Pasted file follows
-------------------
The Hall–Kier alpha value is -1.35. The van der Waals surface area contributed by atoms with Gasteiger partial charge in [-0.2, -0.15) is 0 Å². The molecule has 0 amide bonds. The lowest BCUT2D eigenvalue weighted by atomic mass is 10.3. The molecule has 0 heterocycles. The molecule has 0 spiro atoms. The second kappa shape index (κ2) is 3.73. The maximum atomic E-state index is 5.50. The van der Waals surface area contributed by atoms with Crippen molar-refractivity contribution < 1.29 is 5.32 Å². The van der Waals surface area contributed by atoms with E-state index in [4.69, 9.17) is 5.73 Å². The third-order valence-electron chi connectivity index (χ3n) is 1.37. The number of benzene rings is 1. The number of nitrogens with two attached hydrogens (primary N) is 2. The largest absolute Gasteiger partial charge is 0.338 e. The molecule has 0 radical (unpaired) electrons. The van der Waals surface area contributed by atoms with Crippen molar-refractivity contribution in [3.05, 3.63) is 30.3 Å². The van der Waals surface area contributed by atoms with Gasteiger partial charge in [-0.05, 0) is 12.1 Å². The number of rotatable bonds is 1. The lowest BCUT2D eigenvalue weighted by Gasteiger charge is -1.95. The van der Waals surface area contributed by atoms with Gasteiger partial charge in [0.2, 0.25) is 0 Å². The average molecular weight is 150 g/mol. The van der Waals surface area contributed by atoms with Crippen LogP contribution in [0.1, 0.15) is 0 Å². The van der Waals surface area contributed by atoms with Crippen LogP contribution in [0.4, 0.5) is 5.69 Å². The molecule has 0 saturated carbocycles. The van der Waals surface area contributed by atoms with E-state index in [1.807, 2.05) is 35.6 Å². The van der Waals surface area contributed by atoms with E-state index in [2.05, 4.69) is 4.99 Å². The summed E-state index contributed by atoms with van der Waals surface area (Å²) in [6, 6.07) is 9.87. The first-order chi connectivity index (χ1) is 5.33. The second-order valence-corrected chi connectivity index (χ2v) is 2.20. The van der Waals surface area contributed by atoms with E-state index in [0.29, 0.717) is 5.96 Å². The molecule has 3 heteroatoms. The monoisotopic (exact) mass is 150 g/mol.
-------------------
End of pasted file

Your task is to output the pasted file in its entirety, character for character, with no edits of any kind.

The Hall–Kier alpha value is -1.35. The van der Waals surface area contributed by atoms with Gasteiger partial charge in [-0.2, -0.15) is 0 Å². The molecule has 0 amide bonds. The lowest BCUT2D eigenvalue weighted by atomic mass is 10.3. The molecule has 0 heterocycles. The molecule has 0 spiro atoms. The second kappa shape index (κ2) is 3.73. The maximum atomic E-state index is 5.50. The van der Waals surface area contributed by atoms with Crippen molar-refractivity contribution < 1.29 is 5.32 Å². The van der Waals surface area contributed by atoms with E-state index in [4.69, 9.17) is 5.73 Å². The third-order valence-electron chi connectivity index (χ3n) is 1.37. The number of benzene rings is 1. The number of nitrogens with two attached hydrogens (primary N) is 2. The largest absolute Gasteiger partial charge is 0.338 e. The molecule has 0 radical (unpaired) electrons. The van der Waals surface area contributed by atoms with Crippen molar-refractivity contribution in [3.05, 3.63) is 30.3 Å². The van der Waals surface area contributed by atoms with Gasteiger partial charge in [-0.05, 0) is 12.1 Å². The number of rotatable bonds is 1. The lowest BCUT2D eigenvalue weighted by Gasteiger charge is -1.95. The van der Waals surface area contributed by atoms with Gasteiger partial charge in [0.2, 0.25) is 0 Å². The average molecular weight is 150 g/mol. The van der Waals surface area contributed by atoms with Crippen LogP contribution in [0.1, 0.15) is 0 Å². The van der Waals surface area contributed by atoms with Crippen LogP contribution in [0.4, 0.5) is 5.69 Å². The molecule has 0 saturated carbocycles. The van der Waals surface area contributed by atoms with E-state index in [1.807, 2.05) is 35.6 Å². The van der Waals surface area contributed by atoms with E-state index in [2.05, 4.69) is 4.99 Å². The summed E-state index contributed by atoms with van der Waals surface area (Å²) in [6, 6.07) is 9.87. The first-order chi connectivity index (χ1) is 5.33. The second-order valence-corrected chi connectivity index (χ2v) is 2.20. The van der Waals surface area contributed by atoms with E-state index in [0.29, 0.717) is 5.96 Å². The molecule has 3 heteroatoms. The monoisotopic (exact) mass is 150 g/mol.